Contractors have a mixed outlook for 2024 according to a forecast report released by the Associated General Contractors of America and Sage Construction and Real Estate.

Changes in demand for projects and how to adopt new technologies such as artificial intelligence are the biggest questions facing contractors according to survey results of 1,293 AGC contractor-members, released by the AGC and Sage January 4. 

AGC CEO Stephen Sandherr said contractors are struggling to cope with significant labor shortages, the impacts of higher interest rates and input costs, and a supply chain that, while better than it has been since the outset of the global COVID-19 pandemic, is still far from normal.

"Demand for different types of projects is changing," he said. "Respondents to this year's outlook survey are less confident about growth prospects for many market segments than they were just a year ago. They are most optimistic about a range of public sector market segments including water and sewer projects, transportation, federal projects and bridge and highway. Conversely, they predict private sector demand will be less robust for segments like manufacturing, multifamily residential, and will also decline for lodging, retail and private office construction."

The percentage of respondents who expect the available dollar value of their projects to increase, compared to the percentage who expect it to shrink, is positive for 14 of the 17 project categories in the survey, as it was in 2023. However, AGC notes that a smaller share than last year expects the markets they compete in to expand in the coming year. The net reading decreased from the 2023 survey for nine project types, increased for six types, and remained unchanged for two.

The highest net positive reading in the 2024 survey, at 32%, was for water and sewer construction. Sandherr said most contractors surveyed continue to see projects being delayed sometimes indefinitely because of rising costs, slower schedules and shrinking demand. Perhaps because of these challenges, he said, contractors plan to invest in new technologies that promise to make their operations more efficient and productive. Many firms reported they will make new or continued investments in drones, artificial intelligence tools and offsite production of project components.

"The largest increase in optimism from the previous survey is for data center construction with a net positive reading of 20%. That's up from 12% a year ago. And I think it reflects all the enthusiasm about a generator of artificial intelligence, AI, which is a huge user of data center capacity," said Ken Simonson, chief economist at the AGC.

Federal Funding Reaches Public Projects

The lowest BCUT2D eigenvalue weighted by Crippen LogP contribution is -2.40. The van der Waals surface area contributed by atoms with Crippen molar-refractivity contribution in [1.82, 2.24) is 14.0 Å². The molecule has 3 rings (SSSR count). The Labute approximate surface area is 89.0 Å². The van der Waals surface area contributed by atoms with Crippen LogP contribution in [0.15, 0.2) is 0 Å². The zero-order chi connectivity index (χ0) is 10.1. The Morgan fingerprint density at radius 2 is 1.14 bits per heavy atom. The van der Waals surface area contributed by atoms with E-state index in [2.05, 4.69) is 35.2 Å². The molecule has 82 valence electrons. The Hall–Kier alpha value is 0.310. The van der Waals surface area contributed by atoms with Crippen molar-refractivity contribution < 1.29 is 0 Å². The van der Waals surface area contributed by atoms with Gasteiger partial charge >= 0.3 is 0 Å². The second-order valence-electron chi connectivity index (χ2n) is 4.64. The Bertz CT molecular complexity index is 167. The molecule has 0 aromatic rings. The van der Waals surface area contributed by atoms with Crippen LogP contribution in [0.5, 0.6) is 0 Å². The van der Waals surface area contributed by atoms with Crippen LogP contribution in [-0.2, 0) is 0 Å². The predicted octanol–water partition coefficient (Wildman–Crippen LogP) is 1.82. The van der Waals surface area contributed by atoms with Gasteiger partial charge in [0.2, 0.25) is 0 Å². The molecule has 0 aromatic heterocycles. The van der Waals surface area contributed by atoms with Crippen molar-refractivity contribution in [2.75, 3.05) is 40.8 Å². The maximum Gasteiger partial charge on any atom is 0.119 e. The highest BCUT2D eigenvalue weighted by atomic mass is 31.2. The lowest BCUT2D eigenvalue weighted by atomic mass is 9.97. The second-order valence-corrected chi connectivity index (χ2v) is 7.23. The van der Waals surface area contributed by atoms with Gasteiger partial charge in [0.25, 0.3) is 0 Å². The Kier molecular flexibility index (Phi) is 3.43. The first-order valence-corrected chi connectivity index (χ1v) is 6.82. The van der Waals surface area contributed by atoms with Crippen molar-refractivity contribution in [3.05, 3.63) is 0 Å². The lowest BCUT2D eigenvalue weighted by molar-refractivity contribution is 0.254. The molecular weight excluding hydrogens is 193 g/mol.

Angie McElhaney, chief financial officer of Mark One Construction in Kansas City, Mo., said on AGC's conference call that federal money was flowing from the 2021 Infrastructure Investment and Jobs Act and other federal measures, including $2.8 billion for an expansion of Interstate 70 in Missouri, $300 million for a new psychiatric hospital in downtown Kansas City and $27 million to further fund a deck over Interstate 670 to create a large green space.

Lynn Hansen, CEO of Crowder Construction in Charlotte, N.C., said that she hopes that Congress extends the deadlines for federal spending under the IIJA as there are many projects in her state that will not be ready for completion within the original five-year scope of the legislation.

"Even though Congress enacted permitting reforms, in all, oddly enough in the compromise bill on the debt ceiling, a lot of those permit reforms have not been put in place," Sandherr said. "In fact, the administration's Council on Economic Quality has published guidances that are complex and burdensome and not, actually, simplifying the permitting process as it was intended to."

While survey respondents forecast robust demand for public projects, wariness has crept into the multifamily high-rise space, Simonson said. 

"Developers are going to have a hard time convincing bankers to let go of money. They've been tightening up ever since the failure last March of Silicon Valley Bank," Simonson said. "The rising interest rates make it much harder to make projects pencil out."

SImonson said rent rates that are no longer rising cannot be used for covering rising financing and construction costs and "this will be much more of a mixed year in terms of what project types see growth, and perhaps fewer states cashing in on growth and construction activity, but the net should still be positive." 

While noting that AGC members don't build single-family housing, Simonson cited Census Bureau data showing that this bellwether construction market has posted a rebound in start permits and seven straight months of higher spending for construction put in place, a positive sign. Freddie Mac also reported that the 30-year fixed mortgage rate stayed basically flat at 6.6% for two weeks in a row over the last week of 2023 and the first of 2024. 

"That's down more than a percentage point from last October. So it's still a lot higher than people saw three years ago, but just about matches what the rates were a year ago," he said.